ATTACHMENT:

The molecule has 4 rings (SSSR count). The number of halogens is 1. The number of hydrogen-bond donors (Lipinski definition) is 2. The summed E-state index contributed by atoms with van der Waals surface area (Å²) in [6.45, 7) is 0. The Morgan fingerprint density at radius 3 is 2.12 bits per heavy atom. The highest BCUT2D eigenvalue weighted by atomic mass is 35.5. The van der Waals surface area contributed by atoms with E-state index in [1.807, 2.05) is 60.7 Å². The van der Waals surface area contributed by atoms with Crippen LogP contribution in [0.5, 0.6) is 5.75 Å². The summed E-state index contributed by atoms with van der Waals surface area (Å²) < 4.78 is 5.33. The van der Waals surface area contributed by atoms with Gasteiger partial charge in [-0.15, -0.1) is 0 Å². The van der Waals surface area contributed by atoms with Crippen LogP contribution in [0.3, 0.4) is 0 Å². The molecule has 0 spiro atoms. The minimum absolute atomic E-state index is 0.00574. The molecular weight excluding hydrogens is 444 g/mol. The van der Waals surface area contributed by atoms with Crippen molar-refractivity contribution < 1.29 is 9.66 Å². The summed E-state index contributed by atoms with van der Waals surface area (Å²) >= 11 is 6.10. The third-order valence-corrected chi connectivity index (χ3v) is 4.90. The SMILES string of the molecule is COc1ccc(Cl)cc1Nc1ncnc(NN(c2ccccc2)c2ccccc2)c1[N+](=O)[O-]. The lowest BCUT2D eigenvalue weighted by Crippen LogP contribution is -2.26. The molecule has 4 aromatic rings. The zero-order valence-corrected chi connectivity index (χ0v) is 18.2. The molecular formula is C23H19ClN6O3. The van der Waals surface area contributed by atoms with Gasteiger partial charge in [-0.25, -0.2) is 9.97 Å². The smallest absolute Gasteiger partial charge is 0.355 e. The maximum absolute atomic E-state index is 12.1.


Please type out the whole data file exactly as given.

The molecule has 4 rings (SSSR count). The number of halogens is 1. The number of hydrogen-bond donors (Lipinski definition) is 2. The summed E-state index contributed by atoms with van der Waals surface area (Å²) in [6.45, 7) is 0. The Morgan fingerprint density at radius 3 is 2.12 bits per heavy atom. The highest BCUT2D eigenvalue weighted by atomic mass is 35.5. The van der Waals surface area contributed by atoms with E-state index in [1.807, 2.05) is 60.7 Å². The van der Waals surface area contributed by atoms with Crippen LogP contribution in [0.5, 0.6) is 5.75 Å². The summed E-state index contributed by atoms with van der Waals surface area (Å²) < 4.78 is 5.33. The van der Waals surface area contributed by atoms with Gasteiger partial charge in [-0.15, -0.1) is 0 Å². The van der Waals surface area contributed by atoms with Crippen LogP contribution in [0.3, 0.4) is 0 Å². The molecule has 0 spiro atoms. The minimum absolute atomic E-state index is 0.00574. The molecular weight excluding hydrogens is 444 g/mol. The van der Waals surface area contributed by atoms with Crippen molar-refractivity contribution < 1.29 is 9.66 Å². The summed E-state index contributed by atoms with van der Waals surface area (Å²) >= 11 is 6.10. The third-order valence-corrected chi connectivity index (χ3v) is 4.90. The SMILES string of the molecule is COc1ccc(Cl)cc1Nc1ncnc(NN(c2ccccc2)c2ccccc2)c1[N+](=O)[O-]. The lowest BCUT2D eigenvalue weighted by Crippen LogP contribution is -2.26. The molecule has 4 aromatic rings. The zero-order valence-corrected chi connectivity index (χ0v) is 18.2. The molecular formula is C23H19ClN6O3. The van der Waals surface area contributed by atoms with Gasteiger partial charge in [-0.25, -0.2) is 9.97 Å². The smallest absolute Gasteiger partial charge is 0.355 e. The maximum absolute atomic E-state index is 12.1.